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Old Oct 3, 2007, 7:55 AM   #1
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I'm considering the purchase of a ultra zoom (10x-12x) digital camera something comparable to the Canon S5IS. I'm wondering about the image clarity/stability at the longer lens shots especially in lower light when the shutter speeds are slower. How do these cameras do under these conditions at the higher magnificatoions? I will be using this mostly in situations that prohibit the use of a tripod.
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Old Oct 3, 2007, 9:31 AM   #2
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The usual rule of thumb is that good IS is "worth" about one to one and a half full f-stops. Remember that IS does nothing about subject motion. But, assuming that the only motion that is relevant in a shot is your shaky hands,if you have to shoot at 1/60 sec with IS, it would be as steady -- and the resulting image as crisp --as if you were shooting at somewhere between 1/120 and 1/150 sec without IS.

To understand how desireable that is, remember that the usual rule of thumb for how fast a typical experienced photographer needs to shoot in order to avoid camera shake is the reciprocal of the 35-mm equivalent focal length. For example, if you zoom to 400mm equivalent, you should shoot at 1/400s to not worry about camera shake (but still use as good technique as you can muster, or all bets are off.) So IS would lower that to 1/200 or possibly 1/150s.

So, the real answer to your question (to my opinionated mind) is you need a tripod or other supporting surface if you are shooting at long focal lengths in dim light, IS or no IS.

[edited for clarity]
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Old Oct 5, 2007, 5:19 PM   #3
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How does the ISO setting figure into the discussion of these cameras with longer tele? Would there be an advantageto having a camera with an upper limit to the ISO of 6400 compared to anotherwith a ISO of 1600? everything else being equal?
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Old Oct 5, 2007, 5:49 PM   #4
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There are three settings that affect the exposure: Aperture (the relative diameter of the light path), Shutter Speed (the duration of the exposure), and ISO Speed (the sensitiivity of the image sensor.)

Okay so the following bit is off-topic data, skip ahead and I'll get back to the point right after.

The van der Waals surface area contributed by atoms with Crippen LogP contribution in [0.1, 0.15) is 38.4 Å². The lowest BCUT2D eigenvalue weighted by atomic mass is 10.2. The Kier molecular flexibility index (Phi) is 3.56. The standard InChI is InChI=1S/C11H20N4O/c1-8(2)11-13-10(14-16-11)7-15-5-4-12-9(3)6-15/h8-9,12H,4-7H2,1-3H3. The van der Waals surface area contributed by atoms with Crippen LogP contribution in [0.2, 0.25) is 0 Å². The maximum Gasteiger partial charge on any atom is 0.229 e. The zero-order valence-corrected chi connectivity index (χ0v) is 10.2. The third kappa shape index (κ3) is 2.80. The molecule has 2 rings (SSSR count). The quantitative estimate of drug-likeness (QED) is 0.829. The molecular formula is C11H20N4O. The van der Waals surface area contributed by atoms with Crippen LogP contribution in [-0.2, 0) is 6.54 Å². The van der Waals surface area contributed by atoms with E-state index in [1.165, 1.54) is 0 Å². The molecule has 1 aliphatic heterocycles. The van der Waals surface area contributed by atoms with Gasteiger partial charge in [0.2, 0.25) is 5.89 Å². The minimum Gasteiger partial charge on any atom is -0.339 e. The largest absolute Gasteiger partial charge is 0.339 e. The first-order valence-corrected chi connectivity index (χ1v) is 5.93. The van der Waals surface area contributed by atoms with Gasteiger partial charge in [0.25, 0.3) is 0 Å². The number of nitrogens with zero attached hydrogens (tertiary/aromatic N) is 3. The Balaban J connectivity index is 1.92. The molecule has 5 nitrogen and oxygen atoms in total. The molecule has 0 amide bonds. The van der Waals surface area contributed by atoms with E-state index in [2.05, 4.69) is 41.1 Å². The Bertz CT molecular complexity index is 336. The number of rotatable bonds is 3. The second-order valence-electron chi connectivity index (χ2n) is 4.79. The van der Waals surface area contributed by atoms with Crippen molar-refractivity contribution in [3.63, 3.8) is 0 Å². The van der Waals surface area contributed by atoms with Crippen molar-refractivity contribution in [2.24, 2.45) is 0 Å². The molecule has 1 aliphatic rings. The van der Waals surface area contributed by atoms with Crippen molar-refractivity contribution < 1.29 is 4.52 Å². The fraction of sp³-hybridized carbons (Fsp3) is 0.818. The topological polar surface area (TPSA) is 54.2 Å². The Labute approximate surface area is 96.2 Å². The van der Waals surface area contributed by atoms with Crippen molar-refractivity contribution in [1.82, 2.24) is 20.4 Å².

You can adjust any one of these for a desired result (to stop action, or to alter the depth of field), and the others can compensate for your choice to obtain a proper exposure.

Image Stabilization helps to prevent motion blur from camera shake, which means that you can use a longer shutter speed if you want to, without suffering the consequences of not holding the camera steady enough. You can use that longer shutter speed to reduce the aperture, the ISO Speed, or both.

If the camera also had a very high ISO Speed setting available, you could take photos in lower light than you might otherwise. Together, higher ISO Speed settings, larger aperture lenses,and longer shutter speeds with the help of IS would allow you to take good quality photos in less light.
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Old Oct 5, 2007, 9:30 PM   #5
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Good answer, thank you. Now lets vary the resolution. Given a long lens in low light with image stabilization and a high ISO it seems to me 12 mpxl would produce a better image than equipment with 8 or even 10 mpxl, is that correct?
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Old Oct 5, 2007, 9:52 PM   #6
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coloradoice wrote:
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Given a long lens in low light with image stabilization and a high ISO it seems to me 12 mpxl would produce a better image than equipment with 8 or even 10 mpxl, is that correct?
12MP in a box camera will produce a better image than 8MP or 10MP.

There is, however,another consideration: Pixel Density.

The more pixels a manufacturer squeezes onto the same size image sensor, the more likely a single pixel will be unduly influenced by a neighboring pixel, resulting in noise. This is a known problem, and mostly only occurs at higher ISO settings. So, all things being equal, a 12MP 1/1.7" image sensor at ISO 3200 is more likely to produce noise than a 10MP or 8MP sensor of the same size at the same ISO. Newer image sensors implement methods to reduce or disguise noise, but the jury is still out on how successful they are.

So there is the potential that a 12MP image sensor may actually produce a worse image at high ISO than a 10MP or 8MP image sensor. (You didn't expect this to be simple, did you? [suB]:-)[/suB] )

Another solution is to use a physically larger image sensor, but now we're talking about dSLRs.
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Old Oct 6, 2007, 9:32 AM   #7
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No, I did not expect this to be simple, your responses have been succinct and helpful.

Now back to zoom/magnification. What do you think the maximum zoom would be (for one of the compacts) and still be able to get good/sharp images with had-held shots? In less tha ideal light? Less than ideal light might be: cloudy day in a narrow canyon but not trying to shoot pix with a great deal of movemet. Wouldn't it be nice if we could take our potential selections out into the field for a trial test before purchase!